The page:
Recently, it has come to our attention that many individuals aside from Public Safety Officers utilize this website as a reference guide for the various pension systems available to individuals employed by municipalities, counties, and the New Jersey state government. As such, this entry will focus upon a few of these pension systems and help our readers understand their background, membrship, and administration.

Overview of the Various Pension Systems

Public Employees Retirement System

The State of New Jersey established the Public Employees Retirement System (“PERS”) in 1955 after repeal of the laws that created the former State Employees Retirement System. Like the Police and Firemen’s Retirement System (“PFRS”), the New Jersey Division of Pensions and Benefits is assigned all administrative functions of the retirement system except for investment of the assets.

The PERS Board of Trustees has the responsibility for the proper operation of the retirement system. The Board consists of six (6) employee representatives, the State Treasurer, and two (2) individuals appointed by the Governor with advice and consent of the Senate. The Board meets monthly to conduct its business.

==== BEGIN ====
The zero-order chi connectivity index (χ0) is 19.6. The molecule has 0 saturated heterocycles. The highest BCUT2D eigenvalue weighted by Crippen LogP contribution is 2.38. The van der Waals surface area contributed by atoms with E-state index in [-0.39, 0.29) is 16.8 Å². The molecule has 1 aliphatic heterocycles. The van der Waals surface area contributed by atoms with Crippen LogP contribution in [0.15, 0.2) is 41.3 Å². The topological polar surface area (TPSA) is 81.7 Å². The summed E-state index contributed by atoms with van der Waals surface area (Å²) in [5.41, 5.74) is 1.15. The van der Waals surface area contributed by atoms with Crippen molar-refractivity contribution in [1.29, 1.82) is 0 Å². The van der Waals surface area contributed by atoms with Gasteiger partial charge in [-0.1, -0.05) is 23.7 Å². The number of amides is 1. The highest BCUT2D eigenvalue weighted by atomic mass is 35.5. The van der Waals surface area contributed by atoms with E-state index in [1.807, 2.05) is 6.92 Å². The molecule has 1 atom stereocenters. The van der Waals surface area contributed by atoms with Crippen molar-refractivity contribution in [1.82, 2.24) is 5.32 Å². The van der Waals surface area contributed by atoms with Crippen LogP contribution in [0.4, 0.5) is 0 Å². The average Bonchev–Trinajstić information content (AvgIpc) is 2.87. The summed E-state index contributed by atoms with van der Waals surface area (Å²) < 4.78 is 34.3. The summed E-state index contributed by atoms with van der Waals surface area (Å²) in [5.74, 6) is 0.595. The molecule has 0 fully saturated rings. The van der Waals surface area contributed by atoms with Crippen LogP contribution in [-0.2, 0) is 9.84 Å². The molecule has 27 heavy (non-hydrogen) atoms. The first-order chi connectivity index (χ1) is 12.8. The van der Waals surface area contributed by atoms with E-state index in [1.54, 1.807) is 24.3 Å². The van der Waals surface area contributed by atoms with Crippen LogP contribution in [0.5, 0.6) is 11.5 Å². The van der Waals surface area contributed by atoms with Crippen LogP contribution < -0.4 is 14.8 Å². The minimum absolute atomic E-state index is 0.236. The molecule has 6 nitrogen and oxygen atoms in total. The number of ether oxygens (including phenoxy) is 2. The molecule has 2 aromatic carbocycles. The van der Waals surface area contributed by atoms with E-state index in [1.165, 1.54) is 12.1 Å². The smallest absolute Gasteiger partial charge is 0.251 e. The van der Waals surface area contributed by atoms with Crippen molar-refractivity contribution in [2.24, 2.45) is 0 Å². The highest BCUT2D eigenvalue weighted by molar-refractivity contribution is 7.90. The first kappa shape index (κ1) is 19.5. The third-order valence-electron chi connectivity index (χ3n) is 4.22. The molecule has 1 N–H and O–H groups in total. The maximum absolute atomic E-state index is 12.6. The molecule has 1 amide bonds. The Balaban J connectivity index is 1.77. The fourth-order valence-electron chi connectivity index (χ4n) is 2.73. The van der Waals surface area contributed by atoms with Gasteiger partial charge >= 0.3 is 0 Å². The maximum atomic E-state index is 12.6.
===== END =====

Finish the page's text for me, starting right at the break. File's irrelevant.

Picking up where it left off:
Membership in the retirement system is generally required as a condition of employment for most employees of the State or any county, municipality, school district, or public agency. Generally, an employee is required to enroll in PERS if:

·         They are employed on a regular basis in a position covered by Social Security;

·         Their annual salary is $1,500.00 or more; and

·         They are not required to be a member of any other State or local government retirement system on the basis of the same position which gives them membership in PERS.

Teachers Pension and Annuity Fund

The Teachers Pension and Annuity Fund (“TPAF”) was established in 1919 and completely reorganized in 1955. The New Jersey Division of Pensions and Benefits is assigned all administrative function of the retirement system except for investment of the assets.


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During the course of a public safety officer’s career, many uniformed employees become injured and disabled on the job. If a public safety officer is unable to continue his or her employment as a result of the injury, they are often left with no choice but to medically retire. The Police and Firemen’s Retirement System (PFRS), is